11.3   Operators


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11.3   Operators

An expression uses any of the three types of operators: unary operators, binary operators, and a single ternary operator [Verilog LRM 4.1]. The Verilog operators are similar to those in the C programming language--except there is no autoincrement ( ++ ) or autodecrement ( -- ) in Verilog. Table 11.1 shows the operators in their (increasing) order of precedence and Table 11.2 shows the unary operators. Here is an example that illustrates the use of the Verilog operators:

TABLE 11.1    Verilog operators (in increasing order of precedence).

?: (conditional) [legal for real; associates right to left (others associate left to right)]

|| (logical or) [A smaller operand is zero-filled from its msb (0-fill); legal for real]

&& (logical and)[0-fill, legal for real]

| (bitwise or) ~| (bitwise nor) [0-fill]

^ (bitwise xor) ^~ ~^ (bitwise xnor, equivalence) [0-fill]

& (bitwise and) ~& (bitwise nand) [0-fill]

== (logical) != (logical) === (case) !== (case) [0-fill, logical versions are legal for real]

< (lt) <= (lt or equal) > (gt) >= (gt or equal) [0-fill, all arelegal for real]

<< (shift left) >> (shift right) [zero fill; no -ve shifts; shift by x or z results in unknown]

+ (addition) - (subtraction) [if any bit is x or z for + - * / % then entire result is unknown]

* (multiply) / (divide) % (modulus) [integer divide truncates fraction; + - * / legal for real]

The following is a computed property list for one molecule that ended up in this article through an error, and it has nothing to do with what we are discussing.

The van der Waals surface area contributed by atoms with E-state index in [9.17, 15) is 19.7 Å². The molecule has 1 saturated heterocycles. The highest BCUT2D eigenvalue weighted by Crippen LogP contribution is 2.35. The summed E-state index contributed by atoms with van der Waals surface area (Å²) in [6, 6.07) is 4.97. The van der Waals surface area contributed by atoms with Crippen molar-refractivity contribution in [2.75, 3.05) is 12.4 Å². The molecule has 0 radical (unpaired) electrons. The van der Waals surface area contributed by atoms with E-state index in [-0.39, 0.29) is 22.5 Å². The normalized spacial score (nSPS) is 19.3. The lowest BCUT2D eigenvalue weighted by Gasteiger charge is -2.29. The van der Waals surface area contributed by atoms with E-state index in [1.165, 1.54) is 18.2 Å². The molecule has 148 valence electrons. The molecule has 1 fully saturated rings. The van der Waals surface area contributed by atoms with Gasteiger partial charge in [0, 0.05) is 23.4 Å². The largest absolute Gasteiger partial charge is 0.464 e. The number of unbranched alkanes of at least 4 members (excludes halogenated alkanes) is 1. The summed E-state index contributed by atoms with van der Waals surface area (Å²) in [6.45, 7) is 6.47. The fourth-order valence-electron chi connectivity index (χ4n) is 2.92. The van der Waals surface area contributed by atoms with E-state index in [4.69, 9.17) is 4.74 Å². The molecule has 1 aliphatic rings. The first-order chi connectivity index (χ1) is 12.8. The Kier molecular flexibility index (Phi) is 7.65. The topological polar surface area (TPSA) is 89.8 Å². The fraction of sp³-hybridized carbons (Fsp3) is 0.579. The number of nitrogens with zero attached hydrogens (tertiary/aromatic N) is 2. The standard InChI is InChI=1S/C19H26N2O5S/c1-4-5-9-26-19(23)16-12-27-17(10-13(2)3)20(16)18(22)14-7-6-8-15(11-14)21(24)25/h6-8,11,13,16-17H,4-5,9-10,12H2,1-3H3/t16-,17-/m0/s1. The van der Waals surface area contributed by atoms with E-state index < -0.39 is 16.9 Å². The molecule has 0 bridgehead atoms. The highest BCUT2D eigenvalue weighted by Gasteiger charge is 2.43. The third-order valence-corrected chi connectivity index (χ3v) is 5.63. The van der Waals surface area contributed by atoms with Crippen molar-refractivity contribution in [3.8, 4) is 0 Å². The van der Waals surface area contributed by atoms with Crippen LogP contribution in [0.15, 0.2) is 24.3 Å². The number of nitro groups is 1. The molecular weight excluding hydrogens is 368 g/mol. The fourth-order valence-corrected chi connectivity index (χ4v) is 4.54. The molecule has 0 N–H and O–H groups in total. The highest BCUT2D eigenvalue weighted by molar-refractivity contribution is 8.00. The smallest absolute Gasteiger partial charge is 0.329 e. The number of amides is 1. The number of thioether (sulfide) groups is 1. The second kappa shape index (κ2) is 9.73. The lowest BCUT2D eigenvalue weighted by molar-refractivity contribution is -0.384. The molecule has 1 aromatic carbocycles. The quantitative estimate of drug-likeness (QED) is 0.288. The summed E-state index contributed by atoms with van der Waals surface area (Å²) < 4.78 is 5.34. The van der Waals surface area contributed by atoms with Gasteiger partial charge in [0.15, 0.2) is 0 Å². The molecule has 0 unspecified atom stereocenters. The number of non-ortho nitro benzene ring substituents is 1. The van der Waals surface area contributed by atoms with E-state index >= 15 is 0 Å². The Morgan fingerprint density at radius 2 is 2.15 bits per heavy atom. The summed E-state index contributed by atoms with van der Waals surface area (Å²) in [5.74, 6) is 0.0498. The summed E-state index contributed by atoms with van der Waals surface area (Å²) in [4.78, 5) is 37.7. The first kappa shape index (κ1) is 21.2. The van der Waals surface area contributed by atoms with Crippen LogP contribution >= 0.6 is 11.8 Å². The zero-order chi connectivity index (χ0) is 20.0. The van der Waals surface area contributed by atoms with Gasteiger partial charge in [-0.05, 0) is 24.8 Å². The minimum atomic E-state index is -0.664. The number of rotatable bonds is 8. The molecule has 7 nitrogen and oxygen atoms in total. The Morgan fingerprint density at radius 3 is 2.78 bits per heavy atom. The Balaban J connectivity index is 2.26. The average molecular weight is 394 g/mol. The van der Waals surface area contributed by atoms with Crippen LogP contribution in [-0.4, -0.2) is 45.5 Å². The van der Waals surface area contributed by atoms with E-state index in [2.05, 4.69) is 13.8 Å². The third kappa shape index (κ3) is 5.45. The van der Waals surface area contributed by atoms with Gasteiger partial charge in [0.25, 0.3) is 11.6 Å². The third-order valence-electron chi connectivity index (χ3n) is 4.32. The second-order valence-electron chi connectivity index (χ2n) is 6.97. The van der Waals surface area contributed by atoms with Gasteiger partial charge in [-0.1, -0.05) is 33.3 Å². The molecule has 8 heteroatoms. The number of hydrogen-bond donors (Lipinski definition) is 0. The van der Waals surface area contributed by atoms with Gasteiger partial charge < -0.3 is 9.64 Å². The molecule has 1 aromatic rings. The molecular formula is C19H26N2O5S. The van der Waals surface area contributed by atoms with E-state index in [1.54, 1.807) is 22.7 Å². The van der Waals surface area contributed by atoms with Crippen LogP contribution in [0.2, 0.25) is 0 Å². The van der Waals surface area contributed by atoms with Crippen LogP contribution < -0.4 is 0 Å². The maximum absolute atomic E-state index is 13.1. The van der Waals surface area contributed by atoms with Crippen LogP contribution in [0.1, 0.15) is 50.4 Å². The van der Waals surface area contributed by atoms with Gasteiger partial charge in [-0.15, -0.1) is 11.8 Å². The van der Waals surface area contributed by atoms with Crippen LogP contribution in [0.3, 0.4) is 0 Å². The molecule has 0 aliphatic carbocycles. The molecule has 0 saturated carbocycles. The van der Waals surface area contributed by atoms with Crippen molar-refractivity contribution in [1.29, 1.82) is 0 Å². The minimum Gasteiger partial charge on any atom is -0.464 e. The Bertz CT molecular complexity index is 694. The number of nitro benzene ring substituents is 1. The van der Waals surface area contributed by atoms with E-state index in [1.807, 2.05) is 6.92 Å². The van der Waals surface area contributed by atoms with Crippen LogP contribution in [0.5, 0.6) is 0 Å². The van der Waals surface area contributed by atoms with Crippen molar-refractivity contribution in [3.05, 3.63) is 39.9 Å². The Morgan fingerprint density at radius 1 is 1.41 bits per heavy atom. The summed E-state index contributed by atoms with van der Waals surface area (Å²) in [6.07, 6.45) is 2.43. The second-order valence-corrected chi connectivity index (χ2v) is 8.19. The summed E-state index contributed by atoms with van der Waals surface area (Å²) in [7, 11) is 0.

Unary operators: ! ~ &  ~& | ~|  ^  ~^  ^~  +  - [see Table 11.2 for precedence]

TABLE 11.2    Verilog unary operators.

Operator

Name

Examples

!

logical negation

!123 is 'b0 [0, 1, or x for ambiguous; legal for real]

~

bitwise unary negation

~1'b10xz is 1'b01xx

&

unary reduction and

& 4'b1111 is 1'b1, & 2'bx1 is 1'bx, & 2'bz1 is 1'bx

~&

unary reduction nand

~& 4'b1111 is 1'b0, ~& 2'bx1 is 1'bx

|

unary reduction or

 Note:

~|

unary reduction nor

 Reduction is performed left (first bit) to right

^

unary reduction xor

 Beware of the non-associative reduction operators

~^  ^~

unary reduction xnor

 z is treated as x for all unary operators

+

unary plus

+2'bxz is +2'bxz [+m is the same as m; legal for real]

-

unary minus

-2'bxz is x [-m is unary minus m; legal for real]

module operators;
parameter A10xz = {1'b1,1'b0,1'bx,1'bz}; // Concatenation and
parameter A01010101 = {4{2'b01}}; // replication, illegal for real.
// Arithmetic operators: +, -, *, /, and modulus %
parameter A1 = (3+2) %2; // The sign of a % b is the same as sign of a.
// Logical shift operators: << (left), >> (right)
parameter A2 = 4 >> 1; parameter A4 = 1 << 2; // Note: zero fill.
// Relational operators: <, <=, >, >=
initial if (1 > 2) ;
// Logical operators: ! (negation), && (and), || (or)
parameter B0 = !12; parameter B1 = 1 && 2;
reg [2:0] A00x; initial begin A00x = 'b111; A00x = !2'bx1; end
parameter C1 = 1 || (1/0); /* This may or may not cause an
error: the short-circuit behavior of && and || is undefined. An
evaluation including && or || may stop when an expression is known
to be true or false. */
// == (logical equality), != (logical inequality)
parameter Ax = (1==1'bx); parameter Bx = (1'bx!=1'bz);
parameter D0 = (1==0); parameter D1 = (1==1);
// === case equality, !== (case inequality) 
// The case operators only return true (1) or false (0).
parameter E0 = (1===1'bx); parameter E1 = 4'b01xz === 4'b01xz;